The Gift of Financial Literacy – Pt. 2
Four Books To Give the Gift of Financial Literacy this Holiday Season – Pt. 2: For Adults
COVID-19 has brought two financial extremes to light. There are people who are suffering great financial distress due to job loss, business closures and high levels of consumer debt. At the other end of the spectrum, there are those who have saved more than ever due to decreased expenses related work and limited entertainment and shopping opportunities. Regardless of which camp you fall into, there are some books that may help you with managing the limited funds that you have or the excess that you have accumulated.
One thing we all have in common, however, may be that we all have a little more time on our hands. If you’re tired of your streaming service, there are a range of great books that discuss money in different and interesting ways.
In an earlier blog, I talked about a few of my favourite children’s books that focus on money and finance. I talked about the charm of the stories and the illustrations that draw young imaginations in. Generally speaking, I do not feel the same way about books on money and finance written for adults. More often than not, I dive into them and find that I get about half way through before I give up.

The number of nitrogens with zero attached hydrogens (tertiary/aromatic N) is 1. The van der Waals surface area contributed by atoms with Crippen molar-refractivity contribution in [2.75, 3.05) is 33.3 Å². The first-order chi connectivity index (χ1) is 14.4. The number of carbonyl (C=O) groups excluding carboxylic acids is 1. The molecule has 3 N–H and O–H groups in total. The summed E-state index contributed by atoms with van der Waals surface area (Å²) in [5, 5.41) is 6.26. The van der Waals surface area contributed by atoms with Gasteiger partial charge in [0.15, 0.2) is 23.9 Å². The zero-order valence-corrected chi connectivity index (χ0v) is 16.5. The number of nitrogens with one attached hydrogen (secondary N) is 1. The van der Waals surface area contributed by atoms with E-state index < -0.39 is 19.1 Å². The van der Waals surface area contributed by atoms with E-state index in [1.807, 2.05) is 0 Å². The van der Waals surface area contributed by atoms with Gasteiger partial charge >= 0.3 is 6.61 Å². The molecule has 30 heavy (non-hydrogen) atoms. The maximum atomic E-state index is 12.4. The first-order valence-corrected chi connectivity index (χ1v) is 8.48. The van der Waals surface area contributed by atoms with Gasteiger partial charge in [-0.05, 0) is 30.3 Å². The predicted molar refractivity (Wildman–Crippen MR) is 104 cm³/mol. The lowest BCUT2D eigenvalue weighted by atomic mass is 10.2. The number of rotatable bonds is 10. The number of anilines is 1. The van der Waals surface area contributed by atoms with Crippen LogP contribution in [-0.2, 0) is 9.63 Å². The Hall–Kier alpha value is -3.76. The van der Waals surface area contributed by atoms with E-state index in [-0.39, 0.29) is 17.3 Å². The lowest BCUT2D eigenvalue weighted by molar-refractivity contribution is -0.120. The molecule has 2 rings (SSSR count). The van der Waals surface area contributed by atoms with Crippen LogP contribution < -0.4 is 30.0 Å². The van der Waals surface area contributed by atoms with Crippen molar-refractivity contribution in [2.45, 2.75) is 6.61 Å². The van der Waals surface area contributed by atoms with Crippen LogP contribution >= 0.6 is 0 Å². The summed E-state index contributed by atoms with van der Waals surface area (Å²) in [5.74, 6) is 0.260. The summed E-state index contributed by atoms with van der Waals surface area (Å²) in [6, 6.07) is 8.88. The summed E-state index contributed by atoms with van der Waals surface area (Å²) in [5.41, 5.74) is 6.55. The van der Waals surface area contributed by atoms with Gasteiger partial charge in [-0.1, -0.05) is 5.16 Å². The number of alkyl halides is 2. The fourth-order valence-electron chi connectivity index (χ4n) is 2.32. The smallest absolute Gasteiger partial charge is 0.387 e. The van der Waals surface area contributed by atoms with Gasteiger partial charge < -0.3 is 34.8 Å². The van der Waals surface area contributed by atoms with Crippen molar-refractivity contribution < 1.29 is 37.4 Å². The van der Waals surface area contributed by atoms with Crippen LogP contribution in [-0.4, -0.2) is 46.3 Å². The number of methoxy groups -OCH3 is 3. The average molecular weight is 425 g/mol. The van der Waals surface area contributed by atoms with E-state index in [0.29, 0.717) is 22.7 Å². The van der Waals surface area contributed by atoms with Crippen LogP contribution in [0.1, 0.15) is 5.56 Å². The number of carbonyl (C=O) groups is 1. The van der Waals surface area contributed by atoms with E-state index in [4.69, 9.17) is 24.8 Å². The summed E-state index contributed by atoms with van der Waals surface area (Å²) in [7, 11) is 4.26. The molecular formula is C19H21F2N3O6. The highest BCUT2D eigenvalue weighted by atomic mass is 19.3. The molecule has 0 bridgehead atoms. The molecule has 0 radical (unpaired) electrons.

That being said, I have come across a few that I have read cover to cover and would recommend as good reads on what many consider to be a dry subject. In fact, there may be something for every type of reader on your list from Canadian and local Manitoban, to the historical and philosophical look at humans, debt and wealth.
Read my recommendations below – all of which can be purchased safely on line through local booksellers:
|Book title and author||Theme||Summary|
|The Way to Wealth: Ben Franklin and Money
by Benjamin Franklin and Charles Conrad
|For the history buff|
|Bank on Yourself: Why Every Woman Should Plan Financially to Be Single, Even If She’s Not||Manitoba native author||Bank on Yourself is for every woman who has to manage her finances completely on her own, whether by choice or by circumstance. A growing number of women are, or will be, single for a significant part of their lifetime; and single women are one of the most financially vulnerable groups in retirement.|
|The Wealthy Barber and the Wealthy Barber Returns by David Chilton||Canadian author and a nice easy story telling read||A practical how-to guide for saving and investing for your future. Notorious for is classic advice and approach, updated as always for today’s society.|
|Investing For Canadians: All-in-one for Dummies||Comprehensive go-to guide for all things money and finance||While investing is one of the smartest ways to become financially worry-free, making the decisions that gets you there can be intimidating and overwhelming. This book takes the fear out of the complexity by providing you with a clear and honest overview of Canada’s unique investing landscape—and shows you how to make it work for you.|
In fact, I think that these would make great gifts during this holiday season. Pair one of these books with a cup of hot chocolate and a warm fire and you have given the gift that will pay “dividends” many years to come.
– Ainsley Cunningham
Founder and Project Coordinator, MoneySmart Manitoba
Manager, Education & Communications, Manitoba Financial Services Agency